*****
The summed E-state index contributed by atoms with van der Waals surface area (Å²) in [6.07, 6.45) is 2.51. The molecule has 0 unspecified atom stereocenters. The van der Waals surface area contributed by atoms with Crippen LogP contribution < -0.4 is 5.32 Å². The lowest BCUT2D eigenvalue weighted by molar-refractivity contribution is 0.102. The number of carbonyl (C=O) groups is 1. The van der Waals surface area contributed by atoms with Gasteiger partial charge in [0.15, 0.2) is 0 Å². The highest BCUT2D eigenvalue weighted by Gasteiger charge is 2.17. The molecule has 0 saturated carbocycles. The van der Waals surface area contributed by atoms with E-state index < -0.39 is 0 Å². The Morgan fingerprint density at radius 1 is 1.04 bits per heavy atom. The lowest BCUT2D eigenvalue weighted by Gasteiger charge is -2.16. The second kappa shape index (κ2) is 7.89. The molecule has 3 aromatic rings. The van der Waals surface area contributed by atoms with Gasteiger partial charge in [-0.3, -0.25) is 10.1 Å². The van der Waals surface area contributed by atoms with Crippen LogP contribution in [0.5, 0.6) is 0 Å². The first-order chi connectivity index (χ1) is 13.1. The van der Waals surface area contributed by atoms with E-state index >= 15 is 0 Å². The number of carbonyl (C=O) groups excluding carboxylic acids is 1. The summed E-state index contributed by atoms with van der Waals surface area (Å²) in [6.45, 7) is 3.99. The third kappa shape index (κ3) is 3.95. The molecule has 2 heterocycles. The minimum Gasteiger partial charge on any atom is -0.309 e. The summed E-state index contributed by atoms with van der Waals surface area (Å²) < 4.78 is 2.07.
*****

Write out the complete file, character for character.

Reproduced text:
The summed E-state index contributed by atoms with van der Waals surface area (Å²) in [6.07, 6.45) is 2.51. The molecule has 0 unspecified atom stereocenters. The van der Waals surface area contributed by atoms with Crippen LogP contribution < -0.4 is 5.32 Å². The lowest BCUT2D eigenvalue weighted by molar-refractivity contribution is 0.102. The number of carbonyl (C=O) groups is 1. The van der Waals surface area contributed by atoms with Gasteiger partial charge in [0.15, 0.2) is 0 Å². The highest BCUT2D eigenvalue weighted by Gasteiger charge is 2.17. The molecule has 0 saturated carbocycles. The van der Waals surface area contributed by atoms with E-state index < -0.39 is 0 Å². The Morgan fingerprint density at radius 1 is 1.04 bits per heavy atom. The lowest BCUT2D eigenvalue weighted by Gasteiger charge is -2.16. The second kappa shape index (κ2) is 7.89. The molecule has 3 aromatic rings. The van der Waals surface area contributed by atoms with Gasteiger partial charge in [-0.3, -0.25) is 10.1 Å². The van der Waals surface area contributed by atoms with Crippen LogP contribution in [0.5, 0.6) is 0 Å². The first-order chi connectivity index (χ1) is 13.1. The van der Waals surface area contributed by atoms with E-state index >= 15 is 0 Å². The number of carbonyl (C=O) groups excluding carboxylic acids is 1. The summed E-state index contributed by atoms with van der Waals surface area (Å²) in [6.45, 7) is 3.99. The third kappa shape index (κ3) is 3.95. The molecule has 2 heterocycles. The minimum Gasteiger partial charge on any atom is -0.309 e. The summed E-state index contributed by atoms with van der Waals surface area (Å²) < 4.78 is 2.07.